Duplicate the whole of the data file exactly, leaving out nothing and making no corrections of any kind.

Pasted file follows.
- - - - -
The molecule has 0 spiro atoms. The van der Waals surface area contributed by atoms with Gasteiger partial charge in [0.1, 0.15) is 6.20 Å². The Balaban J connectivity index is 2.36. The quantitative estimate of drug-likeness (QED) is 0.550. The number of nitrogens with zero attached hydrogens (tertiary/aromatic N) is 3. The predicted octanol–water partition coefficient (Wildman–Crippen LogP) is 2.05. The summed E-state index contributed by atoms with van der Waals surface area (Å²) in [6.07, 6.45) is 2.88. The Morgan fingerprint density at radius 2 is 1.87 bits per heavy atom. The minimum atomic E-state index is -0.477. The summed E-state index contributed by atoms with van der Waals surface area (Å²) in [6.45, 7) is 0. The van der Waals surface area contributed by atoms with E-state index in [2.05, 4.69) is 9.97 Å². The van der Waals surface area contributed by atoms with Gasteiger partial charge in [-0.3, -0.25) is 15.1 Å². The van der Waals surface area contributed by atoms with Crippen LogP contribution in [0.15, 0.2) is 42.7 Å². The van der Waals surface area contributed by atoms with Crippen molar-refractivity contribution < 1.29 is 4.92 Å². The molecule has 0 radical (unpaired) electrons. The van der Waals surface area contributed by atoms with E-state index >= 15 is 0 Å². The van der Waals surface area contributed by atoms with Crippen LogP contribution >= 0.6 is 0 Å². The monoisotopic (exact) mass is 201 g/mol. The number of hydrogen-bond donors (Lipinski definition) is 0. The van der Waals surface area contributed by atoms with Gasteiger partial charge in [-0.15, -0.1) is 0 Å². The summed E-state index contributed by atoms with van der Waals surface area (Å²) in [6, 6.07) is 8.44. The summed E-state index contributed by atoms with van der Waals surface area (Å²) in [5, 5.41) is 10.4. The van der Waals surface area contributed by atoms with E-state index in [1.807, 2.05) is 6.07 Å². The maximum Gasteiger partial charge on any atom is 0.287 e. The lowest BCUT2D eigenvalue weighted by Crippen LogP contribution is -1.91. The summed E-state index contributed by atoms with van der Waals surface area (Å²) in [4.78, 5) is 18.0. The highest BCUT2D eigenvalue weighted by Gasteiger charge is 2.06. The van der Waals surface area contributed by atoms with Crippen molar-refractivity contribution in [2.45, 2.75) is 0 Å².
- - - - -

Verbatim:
The molecule has 0 spiro atoms. The van der Waals surface area contributed by atoms with Gasteiger partial charge in [0.1, 0.15) is 6.20 Å². The Balaban J connectivity index is 2.36. The quantitative estimate of drug-likeness (QED) is 0.550. The number of nitrogens with zero attached hydrogens (tertiary/aromatic N) is 3. The predicted octanol–water partition coefficient (Wildman–Crippen LogP) is 2.05. The summed E-state index contributed by atoms with van der Waals surface area (Å²) in [6.07, 6.45) is 2.88. The Morgan fingerprint density at radius 2 is 1.87 bits per heavy atom. The minimum atomic E-state index is -0.477. The summed E-state index contributed by atoms with van der Waals surface area (Å²) in [6.45, 7) is 0. The van der Waals surface area contributed by atoms with E-state index in [2.05, 4.69) is 9.97 Å². The van der Waals surface area contributed by atoms with Gasteiger partial charge in [-0.3, -0.25) is 15.1 Å². The van der Waals surface area contributed by atoms with Crippen LogP contribution in [0.15, 0.2) is 42.7 Å². The van der Waals surface area contributed by atoms with Crippen molar-refractivity contribution < 1.29 is 4.92 Å². The molecule has 0 radical (unpaired) electrons. The van der Waals surface area contributed by atoms with E-state index >= 15 is 0 Å². The van der Waals surface area contributed by atoms with Crippen LogP contribution >= 0.6 is 0 Å². The monoisotopic (exact) mass is 201 g/mol. The number of hydrogen-bond donors (Lipinski definition) is 0. The van der Waals surface area contributed by atoms with Gasteiger partial charge in [-0.15, -0.1) is 0 Å². The summed E-state index contributed by atoms with van der Waals surface area (Å²) in [6, 6.07) is 8.44. The summed E-state index contributed by atoms with van der Waals surface area (Å²) in [5, 5.41) is 10.4. The van der Waals surface area contributed by atoms with E-state index in [1.807, 2.05) is 6.07 Å². The maximum Gasteiger partial charge on any atom is 0.287 e. The lowest BCUT2D eigenvalue weighted by Crippen LogP contribution is -1.91. The summed E-state index contributed by atoms with van der Waals surface area (Å²) in [4.78, 5) is 18.0. The highest BCUT2D eigenvalue weighted by Gasteiger charge is 2.06. The van der Waals surface area contributed by atoms with Crippen molar-refractivity contribution in [2.45, 2.75) is 0 Å².